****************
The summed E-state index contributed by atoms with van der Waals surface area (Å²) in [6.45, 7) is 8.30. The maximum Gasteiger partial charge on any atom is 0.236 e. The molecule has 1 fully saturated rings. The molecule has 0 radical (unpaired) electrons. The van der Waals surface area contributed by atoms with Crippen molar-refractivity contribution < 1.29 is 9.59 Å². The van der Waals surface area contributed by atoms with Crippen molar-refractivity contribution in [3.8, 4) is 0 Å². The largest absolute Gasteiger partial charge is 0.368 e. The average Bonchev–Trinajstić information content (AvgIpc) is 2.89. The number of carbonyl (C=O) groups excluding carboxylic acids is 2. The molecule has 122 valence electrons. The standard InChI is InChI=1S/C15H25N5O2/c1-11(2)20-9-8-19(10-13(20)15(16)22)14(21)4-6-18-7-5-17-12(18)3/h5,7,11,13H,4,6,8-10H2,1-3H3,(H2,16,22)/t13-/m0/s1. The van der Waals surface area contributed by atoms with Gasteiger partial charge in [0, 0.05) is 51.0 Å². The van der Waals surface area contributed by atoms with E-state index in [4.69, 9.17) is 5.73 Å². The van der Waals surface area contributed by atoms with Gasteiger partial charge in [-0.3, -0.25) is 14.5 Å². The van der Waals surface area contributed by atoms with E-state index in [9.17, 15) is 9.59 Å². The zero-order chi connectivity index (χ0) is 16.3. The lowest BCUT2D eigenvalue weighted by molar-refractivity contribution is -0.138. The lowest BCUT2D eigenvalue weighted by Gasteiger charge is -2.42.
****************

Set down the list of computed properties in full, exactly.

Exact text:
The summed E-state index contributed by atoms with van der Waals surface area (Å²) in [6.45, 7) is 8.30. The maximum Gasteiger partial charge on any atom is 0.236 e. The molecule has 1 fully saturated rings. The molecule has 0 radical (unpaired) electrons. The van der Waals surface area contributed by atoms with Crippen molar-refractivity contribution < 1.29 is 9.59 Å². The van der Waals surface area contributed by atoms with Crippen molar-refractivity contribution in [3.8, 4) is 0 Å². The largest absolute Gasteiger partial charge is 0.368 e. The average Bonchev–Trinajstić information content (AvgIpc) is 2.89. The number of carbonyl (C=O) groups excluding carboxylic acids is 2. The molecule has 122 valence electrons. The standard InChI is InChI=1S/C15H25N5O2/c1-11(2)20-9-8-19(10-13(20)15(16)22)14(21)4-6-18-7-5-17-12(18)3/h5,7,11,13H,4,6,8-10H2,1-3H3,(H2,16,22)/t13-/m0/s1. The van der Waals surface area contributed by atoms with Gasteiger partial charge in [0, 0.05) is 51.0 Å². The van der Waals surface area contributed by atoms with E-state index in [4.69, 9.17) is 5.73 Å². The van der Waals surface area contributed by atoms with Gasteiger partial charge in [-0.3, -0.25) is 14.5 Å². The van der Waals surface area contributed by atoms with E-state index in [9.17, 15) is 9.59 Å². The zero-order chi connectivity index (χ0) is 16.3. The lowest BCUT2D eigenvalue weighted by molar-refractivity contribution is -0.138. The lowest BCUT2D eigenvalue weighted by Gasteiger charge is -2.42.